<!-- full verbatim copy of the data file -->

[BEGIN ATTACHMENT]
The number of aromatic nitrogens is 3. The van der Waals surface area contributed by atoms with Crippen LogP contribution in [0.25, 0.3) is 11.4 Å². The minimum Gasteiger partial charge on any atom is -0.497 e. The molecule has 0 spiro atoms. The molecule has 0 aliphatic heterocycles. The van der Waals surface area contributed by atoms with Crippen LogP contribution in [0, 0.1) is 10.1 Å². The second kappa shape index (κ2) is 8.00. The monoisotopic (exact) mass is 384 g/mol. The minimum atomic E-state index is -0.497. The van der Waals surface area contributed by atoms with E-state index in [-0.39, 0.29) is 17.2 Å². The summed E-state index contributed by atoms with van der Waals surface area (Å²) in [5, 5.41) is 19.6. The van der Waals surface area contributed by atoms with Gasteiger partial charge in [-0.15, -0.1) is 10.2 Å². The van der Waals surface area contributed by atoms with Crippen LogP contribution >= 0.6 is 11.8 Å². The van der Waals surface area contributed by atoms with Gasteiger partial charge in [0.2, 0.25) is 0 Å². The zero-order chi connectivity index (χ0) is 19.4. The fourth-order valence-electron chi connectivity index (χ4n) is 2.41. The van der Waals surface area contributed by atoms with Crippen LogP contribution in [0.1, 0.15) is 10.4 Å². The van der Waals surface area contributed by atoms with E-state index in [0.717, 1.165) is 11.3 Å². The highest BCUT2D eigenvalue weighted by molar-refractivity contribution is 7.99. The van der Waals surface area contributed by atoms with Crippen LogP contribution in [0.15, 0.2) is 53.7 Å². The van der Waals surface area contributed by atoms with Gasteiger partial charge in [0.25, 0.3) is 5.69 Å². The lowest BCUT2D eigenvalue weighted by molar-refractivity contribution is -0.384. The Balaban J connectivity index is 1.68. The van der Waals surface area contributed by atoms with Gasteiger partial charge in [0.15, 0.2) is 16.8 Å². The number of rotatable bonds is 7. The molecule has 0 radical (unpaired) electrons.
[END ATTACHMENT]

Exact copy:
The number of aromatic nitrogens is 3. The van der Waals surface area contributed by atoms with Crippen LogP contribution in [0.25, 0.3) is 11.4 Å². The minimum Gasteiger partial charge on any atom is -0.497 e. The molecule has 0 spiro atoms. The molecule has 0 aliphatic heterocycles. The van der Waals surface area contributed by atoms with Crippen LogP contribution in [0, 0.1) is 10.1 Å². The second kappa shape index (κ2) is 8.00. The monoisotopic (exact) mass is 384 g/mol. The minimum atomic E-state index is -0.497. The van der Waals surface area contributed by atoms with E-state index in [-0.39, 0.29) is 17.2 Å². The summed E-state index contributed by atoms with van der Waals surface area (Å²) in [5, 5.41) is 19.6. The van der Waals surface area contributed by atoms with Gasteiger partial charge in [-0.15, -0.1) is 10.2 Å². The van der Waals surface area contributed by atoms with Crippen LogP contribution >= 0.6 is 11.8 Å². The van der Waals surface area contributed by atoms with Gasteiger partial charge in [0.2, 0.25) is 0 Å². The zero-order chi connectivity index (χ0) is 19.4. The fourth-order valence-electron chi connectivity index (χ4n) is 2.41. The van der Waals surface area contributed by atoms with Crippen LogP contribution in [0.1, 0.15) is 10.4 Å². The van der Waals surface area contributed by atoms with E-state index in [0.717, 1.165) is 11.3 Å². The highest BCUT2D eigenvalue weighted by molar-refractivity contribution is 7.99. The van der Waals surface area contributed by atoms with Crippen LogP contribution in [0.15, 0.2) is 53.7 Å². The van der Waals surface area contributed by atoms with Gasteiger partial charge in [0.25, 0.3) is 5.69 Å². The lowest BCUT2D eigenvalue weighted by molar-refractivity contribution is -0.384. The Balaban J connectivity index is 1.68. The van der Waals surface area contributed by atoms with Gasteiger partial charge in [0.15, 0.2) is 16.8 Å². The number of rotatable bonds is 7. The molecule has 0 radical (unpaired) electrons.